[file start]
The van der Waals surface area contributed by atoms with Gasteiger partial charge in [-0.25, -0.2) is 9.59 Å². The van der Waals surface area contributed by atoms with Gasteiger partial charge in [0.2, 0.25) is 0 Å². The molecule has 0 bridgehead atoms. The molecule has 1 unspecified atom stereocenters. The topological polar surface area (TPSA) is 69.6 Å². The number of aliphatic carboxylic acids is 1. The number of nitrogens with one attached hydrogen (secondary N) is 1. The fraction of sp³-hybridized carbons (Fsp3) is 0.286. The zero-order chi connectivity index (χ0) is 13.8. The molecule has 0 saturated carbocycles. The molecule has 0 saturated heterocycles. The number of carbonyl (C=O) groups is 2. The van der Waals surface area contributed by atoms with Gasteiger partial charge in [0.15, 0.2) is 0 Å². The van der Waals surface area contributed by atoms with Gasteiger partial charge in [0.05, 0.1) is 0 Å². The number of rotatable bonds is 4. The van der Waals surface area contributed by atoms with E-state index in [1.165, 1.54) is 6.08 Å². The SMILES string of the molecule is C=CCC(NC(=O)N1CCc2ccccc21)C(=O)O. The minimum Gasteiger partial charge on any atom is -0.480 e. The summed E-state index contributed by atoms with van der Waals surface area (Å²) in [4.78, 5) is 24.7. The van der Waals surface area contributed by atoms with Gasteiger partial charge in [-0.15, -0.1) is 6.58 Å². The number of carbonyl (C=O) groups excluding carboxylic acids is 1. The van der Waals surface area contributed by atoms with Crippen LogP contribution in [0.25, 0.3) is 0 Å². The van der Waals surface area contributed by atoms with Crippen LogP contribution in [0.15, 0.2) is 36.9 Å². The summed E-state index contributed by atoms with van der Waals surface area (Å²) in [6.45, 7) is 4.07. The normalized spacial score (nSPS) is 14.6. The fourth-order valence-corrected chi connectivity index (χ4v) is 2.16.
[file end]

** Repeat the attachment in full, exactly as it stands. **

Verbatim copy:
The van der Waals surface area contributed by atoms with Gasteiger partial charge in [-0.25, -0.2) is 9.59 Å². The van der Waals surface area contributed by atoms with Gasteiger partial charge in [0.2, 0.25) is 0 Å². The molecule has 0 bridgehead atoms. The molecule has 1 unspecified atom stereocenters. The topological polar surface area (TPSA) is 69.6 Å². The number of aliphatic carboxylic acids is 1. The number of nitrogens with one attached hydrogen (secondary N) is 1. The fraction of sp³-hybridized carbons (Fsp3) is 0.286. The zero-order chi connectivity index (χ0) is 13.8. The molecule has 0 saturated carbocycles. The molecule has 0 saturated heterocycles. The number of carbonyl (C=O) groups is 2. The van der Waals surface area contributed by atoms with Gasteiger partial charge in [0.15, 0.2) is 0 Å². The van der Waals surface area contributed by atoms with Gasteiger partial charge in [0.05, 0.1) is 0 Å². The number of rotatable bonds is 4. The van der Waals surface area contributed by atoms with E-state index in [1.165, 1.54) is 6.08 Å². The SMILES string of the molecule is C=CCC(NC(=O)N1CCc2ccccc21)C(=O)O. The minimum Gasteiger partial charge on any atom is -0.480 e. The summed E-state index contributed by atoms with van der Waals surface area (Å²) in [4.78, 5) is 24.7. The van der Waals surface area contributed by atoms with Gasteiger partial charge in [-0.15, -0.1) is 6.58 Å². The number of carbonyl (C=O) groups excluding carboxylic acids is 1. The van der Waals surface area contributed by atoms with Crippen LogP contribution in [0.25, 0.3) is 0 Å². The van der Waals surface area contributed by atoms with Crippen LogP contribution in [0.15, 0.2) is 36.9 Å². The summed E-state index contributed by atoms with van der Waals surface area (Å²) in [6.45, 7) is 4.07. The normalized spacial score (nSPS) is 14.6. The fourth-order valence-corrected chi connectivity index (χ4v) is 2.16.